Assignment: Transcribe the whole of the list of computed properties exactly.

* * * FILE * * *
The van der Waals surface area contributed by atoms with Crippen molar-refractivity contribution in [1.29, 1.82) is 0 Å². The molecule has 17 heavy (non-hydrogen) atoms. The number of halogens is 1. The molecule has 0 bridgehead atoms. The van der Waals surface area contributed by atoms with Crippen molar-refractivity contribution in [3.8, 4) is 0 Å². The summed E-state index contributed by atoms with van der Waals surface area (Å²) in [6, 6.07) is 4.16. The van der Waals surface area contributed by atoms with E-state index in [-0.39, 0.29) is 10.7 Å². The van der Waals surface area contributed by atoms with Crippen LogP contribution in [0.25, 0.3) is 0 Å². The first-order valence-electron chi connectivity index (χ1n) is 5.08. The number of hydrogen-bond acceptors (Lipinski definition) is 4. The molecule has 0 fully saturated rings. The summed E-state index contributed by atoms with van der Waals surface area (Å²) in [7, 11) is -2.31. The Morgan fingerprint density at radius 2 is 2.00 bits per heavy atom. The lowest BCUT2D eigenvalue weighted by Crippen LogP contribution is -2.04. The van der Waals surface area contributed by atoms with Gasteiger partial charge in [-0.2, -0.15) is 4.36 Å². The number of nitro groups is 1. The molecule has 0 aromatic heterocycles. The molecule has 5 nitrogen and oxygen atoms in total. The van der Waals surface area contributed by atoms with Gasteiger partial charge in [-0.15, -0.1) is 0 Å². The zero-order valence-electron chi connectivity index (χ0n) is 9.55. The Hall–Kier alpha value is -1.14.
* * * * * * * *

The van der Waals surface area contributed by atoms with Crippen molar-refractivity contribution in [1.29, 1.82) is 0 Å². The molecule has 17 heavy (non-hydrogen) atoms. The number of halogens is 1. The molecule has 0 bridgehead atoms. The van der Waals surface area contributed by atoms with Crippen molar-refractivity contribution in [3.8, 4) is 0 Å². The summed E-state index contributed by atoms with van der Waals surface area (Å²) in [6, 6.07) is 4.16. The van der Waals surface area contributed by atoms with E-state index in [-0.39, 0.29) is 10.7 Å². The van der Waals surface area contributed by atoms with Crippen LogP contribution in [0.25, 0.3) is 0 Å². The first-order valence-electron chi connectivity index (χ1n) is 5.08. The number of hydrogen-bond acceptors (Lipinski definition) is 4. The molecule has 0 fully saturated rings. The summed E-state index contributed by atoms with van der Waals surface area (Å²) in [7, 11) is -2.31. The Morgan fingerprint density at radius 2 is 2.00 bits per heavy atom. The lowest BCUT2D eigenvalue weighted by Crippen LogP contribution is -2.04. The van der Waals surface area contributed by atoms with Gasteiger partial charge in [-0.2, -0.15) is 4.36 Å². The number of nitro groups is 1. The molecule has 0 aromatic heterocycles. The molecule has 5 nitrogen and oxygen atoms in total. The van der Waals surface area contributed by atoms with Gasteiger partial charge in [-0.15, -0.1) is 0 Å². The zero-order valence-electron chi connectivity index (χ0n) is 9.55. The Hall–Kier alpha value is -1.14.